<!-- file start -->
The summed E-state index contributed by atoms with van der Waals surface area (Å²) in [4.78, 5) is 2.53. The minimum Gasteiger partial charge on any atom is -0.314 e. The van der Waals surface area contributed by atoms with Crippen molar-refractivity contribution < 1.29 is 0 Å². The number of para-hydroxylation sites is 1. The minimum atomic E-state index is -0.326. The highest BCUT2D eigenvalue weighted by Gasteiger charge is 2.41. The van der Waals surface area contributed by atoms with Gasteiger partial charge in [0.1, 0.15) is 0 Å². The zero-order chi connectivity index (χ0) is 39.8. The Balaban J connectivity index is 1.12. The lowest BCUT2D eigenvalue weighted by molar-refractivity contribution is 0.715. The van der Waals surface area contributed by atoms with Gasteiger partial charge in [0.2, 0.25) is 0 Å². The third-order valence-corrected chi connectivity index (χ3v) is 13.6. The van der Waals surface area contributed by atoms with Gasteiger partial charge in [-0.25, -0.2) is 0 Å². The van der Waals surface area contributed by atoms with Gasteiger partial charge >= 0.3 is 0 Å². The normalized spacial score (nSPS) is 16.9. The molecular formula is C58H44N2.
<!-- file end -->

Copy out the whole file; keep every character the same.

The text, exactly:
The summed E-state index contributed by atoms with van der Waals surface area (Å²) in [4.78, 5) is 2.53. The minimum Gasteiger partial charge on any atom is -0.314 e. The van der Waals surface area contributed by atoms with Crippen molar-refractivity contribution < 1.29 is 0 Å². The number of para-hydroxylation sites is 1. The minimum atomic E-state index is -0.326. The highest BCUT2D eigenvalue weighted by Gasteiger charge is 2.41. The van der Waals surface area contributed by atoms with Gasteiger partial charge in [0.1, 0.15) is 0 Å². The zero-order chi connectivity index (χ0) is 39.8. The Balaban J connectivity index is 1.12. The lowest BCUT2D eigenvalue weighted by molar-refractivity contribution is 0.715. The van der Waals surface area contributed by atoms with Gasteiger partial charge in [0.2, 0.25) is 0 Å². The third-order valence-corrected chi connectivity index (χ3v) is 13.6. The van der Waals surface area contributed by atoms with Gasteiger partial charge in [-0.25, -0.2) is 0 Å². The van der Waals surface area contributed by atoms with Gasteiger partial charge >= 0.3 is 0 Å². The normalized spacial score (nSPS) is 16.9. The molecular formula is C58H44N2.